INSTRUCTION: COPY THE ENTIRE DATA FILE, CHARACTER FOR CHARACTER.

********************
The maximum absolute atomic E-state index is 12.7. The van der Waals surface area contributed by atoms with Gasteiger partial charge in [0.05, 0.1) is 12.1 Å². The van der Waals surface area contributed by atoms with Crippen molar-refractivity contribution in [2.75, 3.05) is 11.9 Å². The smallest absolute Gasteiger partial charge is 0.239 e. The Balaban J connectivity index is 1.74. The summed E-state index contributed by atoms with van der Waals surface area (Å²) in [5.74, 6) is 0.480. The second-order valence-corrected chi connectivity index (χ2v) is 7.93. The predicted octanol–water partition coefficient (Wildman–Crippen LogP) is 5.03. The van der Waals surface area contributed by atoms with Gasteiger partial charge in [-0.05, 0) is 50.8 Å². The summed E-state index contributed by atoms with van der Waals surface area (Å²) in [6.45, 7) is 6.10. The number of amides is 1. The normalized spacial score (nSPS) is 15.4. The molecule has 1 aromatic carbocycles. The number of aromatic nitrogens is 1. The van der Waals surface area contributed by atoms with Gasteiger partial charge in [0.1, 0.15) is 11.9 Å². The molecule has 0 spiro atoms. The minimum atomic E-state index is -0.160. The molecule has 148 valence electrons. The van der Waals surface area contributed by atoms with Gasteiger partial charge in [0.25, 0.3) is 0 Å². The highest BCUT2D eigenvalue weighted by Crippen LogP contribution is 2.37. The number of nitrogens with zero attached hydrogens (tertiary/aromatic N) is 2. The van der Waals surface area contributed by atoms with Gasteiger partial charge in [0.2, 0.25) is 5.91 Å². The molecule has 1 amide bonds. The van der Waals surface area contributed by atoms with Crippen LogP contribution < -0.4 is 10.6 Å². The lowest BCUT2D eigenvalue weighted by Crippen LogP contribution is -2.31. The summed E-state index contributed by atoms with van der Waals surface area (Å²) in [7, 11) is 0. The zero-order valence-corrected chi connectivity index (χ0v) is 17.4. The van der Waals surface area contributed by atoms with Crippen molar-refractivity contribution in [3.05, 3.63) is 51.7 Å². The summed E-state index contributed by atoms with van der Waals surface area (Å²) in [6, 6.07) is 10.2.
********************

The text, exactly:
The maximum absolute atomic E-state index is 12.7. The van der Waals surface area contributed by atoms with Gasteiger partial charge in [0.05, 0.1) is 12.1 Å². The van der Waals surface area contributed by atoms with Crippen molar-refractivity contribution in [2.75, 3.05) is 11.9 Å². The smallest absolute Gasteiger partial charge is 0.239 e. The Balaban J connectivity index is 1.74. The summed E-state index contributed by atoms with van der Waals surface area (Å²) in [5.74, 6) is 0.480. The second-order valence-corrected chi connectivity index (χ2v) is 7.93. The predicted octanol–water partition coefficient (Wildman–Crippen LogP) is 5.03. The van der Waals surface area contributed by atoms with Gasteiger partial charge in [-0.05, 0) is 50.8 Å². The summed E-state index contributed by atoms with van der Waals surface area (Å²) in [6.45, 7) is 6.10. The number of amides is 1. The normalized spacial score (nSPS) is 15.4. The molecule has 1 aromatic carbocycles. The number of aromatic nitrogens is 1. The van der Waals surface area contributed by atoms with Gasteiger partial charge in [0.1, 0.15) is 11.9 Å². The molecule has 0 spiro atoms. The minimum atomic E-state index is -0.160. The molecule has 148 valence electrons. The van der Waals surface area contributed by atoms with Gasteiger partial charge in [0.25, 0.3) is 0 Å². The highest BCUT2D eigenvalue weighted by Crippen LogP contribution is 2.37. The number of nitrogens with zero attached hydrogens (tertiary/aromatic N) is 2. The van der Waals surface area contributed by atoms with Gasteiger partial charge in [0.2, 0.25) is 5.91 Å². The molecule has 1 amide bonds. The van der Waals surface area contributed by atoms with Crippen LogP contribution < -0.4 is 10.6 Å². The lowest BCUT2D eigenvalue weighted by Crippen LogP contribution is -2.31. The summed E-state index contributed by atoms with van der Waals surface area (Å²) in [7, 11) is 0. The zero-order valence-corrected chi connectivity index (χ0v) is 17.4. The van der Waals surface area contributed by atoms with Crippen molar-refractivity contribution in [3.05, 3.63) is 51.7 Å². The summed E-state index contributed by atoms with van der Waals surface area (Å²) in [6, 6.07) is 10.2.